FROM THE UNITED STATES DISTRICT COURT FOR THE DISTRICT OF NEW
HAMPSHIRE [Hon. Landya B. McCafferty, U.S. District Judge]
L. Parsons, Christian J. Urbano and Law Offices of Inga L.
Parsons on brief for appellant.
R. Aframe, Assistant United States Attorney, and John
J.Farley, Acting United States Attorney, on brief for
Torruella, Thompson, and Barron, Circuit Judges.
TORRUELLA, CIRCUIT JUDGE.
Defendant-Appellant Aaron Olson ("Olson") committed
securities and tax fraud, and he pled guilty to tax fraud.
Olson's plea agreement contained a sentencing range of
forty-two to sixty months of imprisonment, and the district
court sentenced him to sixty months. Olson also agreed to pay
restitution, and the district court ordered him to pay almost
$23 million. Olson now appeals his sentence and his
restitution schedule. We affirm.
1999, Olson began trading in commodities, and in 2002, he was
approached by his first client. Although he was not licensed
as a trader, Olson continued adding clients. By 2010, he had
invested several million dollars for family, friends, and
their businesses, and the New Hampshire Bureau of Securities
investigated his unregulated trading. However, Olson remained
unlicensed to trade in New Hampshire, and his business, AEO
Associates ("AEO"), was not registered to trade in
the state. As a result of the New Hampshire Bureau of
Securities investigation, AEO effectively shut down and Olson
created KMO Associates ("KMO"), which he registered
in Massachusetts but ran out of his home in New Hampshire,
where he remained unlicensed. KMO was also not registered in
2011, many of Olson's investments had failed. Rather than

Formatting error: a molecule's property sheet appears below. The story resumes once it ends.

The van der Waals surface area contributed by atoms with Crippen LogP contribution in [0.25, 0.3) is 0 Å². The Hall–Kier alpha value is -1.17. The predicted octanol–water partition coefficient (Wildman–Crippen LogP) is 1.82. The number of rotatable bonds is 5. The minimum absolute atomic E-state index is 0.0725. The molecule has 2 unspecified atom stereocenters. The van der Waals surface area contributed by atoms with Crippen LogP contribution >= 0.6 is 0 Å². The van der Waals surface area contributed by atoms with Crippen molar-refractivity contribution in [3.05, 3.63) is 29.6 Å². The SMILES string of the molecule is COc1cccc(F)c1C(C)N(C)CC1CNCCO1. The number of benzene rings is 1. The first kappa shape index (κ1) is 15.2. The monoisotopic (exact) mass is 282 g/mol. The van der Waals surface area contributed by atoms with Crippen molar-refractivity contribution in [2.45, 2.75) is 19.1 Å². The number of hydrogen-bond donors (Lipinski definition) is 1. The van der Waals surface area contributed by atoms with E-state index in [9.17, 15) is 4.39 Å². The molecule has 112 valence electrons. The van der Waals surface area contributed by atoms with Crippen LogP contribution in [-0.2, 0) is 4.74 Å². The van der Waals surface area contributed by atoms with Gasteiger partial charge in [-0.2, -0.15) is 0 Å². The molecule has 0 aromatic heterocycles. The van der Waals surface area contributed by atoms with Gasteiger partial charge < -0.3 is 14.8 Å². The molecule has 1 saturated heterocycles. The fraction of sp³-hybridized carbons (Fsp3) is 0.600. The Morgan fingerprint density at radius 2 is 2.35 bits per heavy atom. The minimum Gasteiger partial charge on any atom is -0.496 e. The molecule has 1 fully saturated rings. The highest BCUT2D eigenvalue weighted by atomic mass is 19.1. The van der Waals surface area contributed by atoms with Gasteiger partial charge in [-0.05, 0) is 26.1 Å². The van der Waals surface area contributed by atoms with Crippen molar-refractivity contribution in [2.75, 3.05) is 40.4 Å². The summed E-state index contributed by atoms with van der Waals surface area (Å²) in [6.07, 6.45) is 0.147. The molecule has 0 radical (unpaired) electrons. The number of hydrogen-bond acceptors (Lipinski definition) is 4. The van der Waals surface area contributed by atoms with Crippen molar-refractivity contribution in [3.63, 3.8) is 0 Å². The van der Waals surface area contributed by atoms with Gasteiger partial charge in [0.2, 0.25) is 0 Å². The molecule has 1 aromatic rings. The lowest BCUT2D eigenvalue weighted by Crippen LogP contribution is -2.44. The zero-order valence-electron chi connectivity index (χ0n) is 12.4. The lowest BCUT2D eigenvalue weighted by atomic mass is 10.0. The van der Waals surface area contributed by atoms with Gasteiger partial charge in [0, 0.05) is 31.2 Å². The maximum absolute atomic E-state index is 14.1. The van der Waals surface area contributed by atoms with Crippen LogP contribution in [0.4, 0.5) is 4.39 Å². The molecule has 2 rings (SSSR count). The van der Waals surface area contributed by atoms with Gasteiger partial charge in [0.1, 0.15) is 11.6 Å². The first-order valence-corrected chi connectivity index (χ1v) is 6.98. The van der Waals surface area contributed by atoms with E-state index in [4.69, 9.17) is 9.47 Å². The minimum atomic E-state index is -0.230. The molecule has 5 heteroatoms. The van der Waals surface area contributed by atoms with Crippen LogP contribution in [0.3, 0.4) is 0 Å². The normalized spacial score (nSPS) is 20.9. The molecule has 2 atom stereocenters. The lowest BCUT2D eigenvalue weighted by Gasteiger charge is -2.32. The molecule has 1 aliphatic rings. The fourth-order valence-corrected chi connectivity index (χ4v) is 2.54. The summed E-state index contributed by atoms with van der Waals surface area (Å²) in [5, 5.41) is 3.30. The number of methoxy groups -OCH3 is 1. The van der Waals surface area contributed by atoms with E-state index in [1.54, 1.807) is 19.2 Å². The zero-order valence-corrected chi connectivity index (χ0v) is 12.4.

truthfully report losses to his investors, however, he turned
his investment business into a Ponzi scheme, creating false
earnings statements showing significant returns and
attracting new investments to pay investors. Olson also
converted about $2.6 million of investor funds for his
personal use and comingled clients' funds with his own.
In addition to his securities violations, he attempted to
evade or defeat taxes on income he obtained from operating
AEO and KMO.
clients finally became suspicious and confronted him. On
March 23, 2012, he confessed and self-reported to the
government and the Internal Revenue Service.
government filed a four-count information on April 14, 2014,
charging Olson with attempt to evade or defeat tax, in
violation of 26 U.S.C. § 7201. On March 9, 2015, Olson
entered into a plea agreement pursuant to Fed. R. Crim. P.
11(c)(1)(C) (the "Agreement"), in which he pled
guilty to the four tax-fraud counts. The Agreement allowed
Olson to withdraw his plea if the district court did not
accept it, and it contained, inter alia: a
sentencing range of forty-two to sixty months; a condition
that Olson would pay restitution to the victims "in
amounts to be determined at the time of sentencing"; and
an appeal waiver that became effective if Olson was sentenced
"within, or lower than, the guideline range determined
by the Court." At his plea hearing, the district court
informed Olson that "[u]nder some circumstances [he] . .
. may have the right to appeal any sentence, " but that
Olson waived some appeal rights, "and those waivers are
set forth in your plea agreement."
sentencing was delayed while Olson attempted to sell his
granite quarry to provide a fund for restitution. The
district court then held Olson's sentencing hearing on
April 1, 2016. It calculated Olson's recommended
sentencing range to be thirty-seven to forty-six months under
the U.S. Sentencing Guidelines (the "Guidelines"),
the same range recommended in Olson's presentence
investigative report. Both parties agreed with the
calculation and jointly recommended a sentence of forty-two
months. The district court also heard testimony from two
victims, Olson, and Olson's wife, read letters from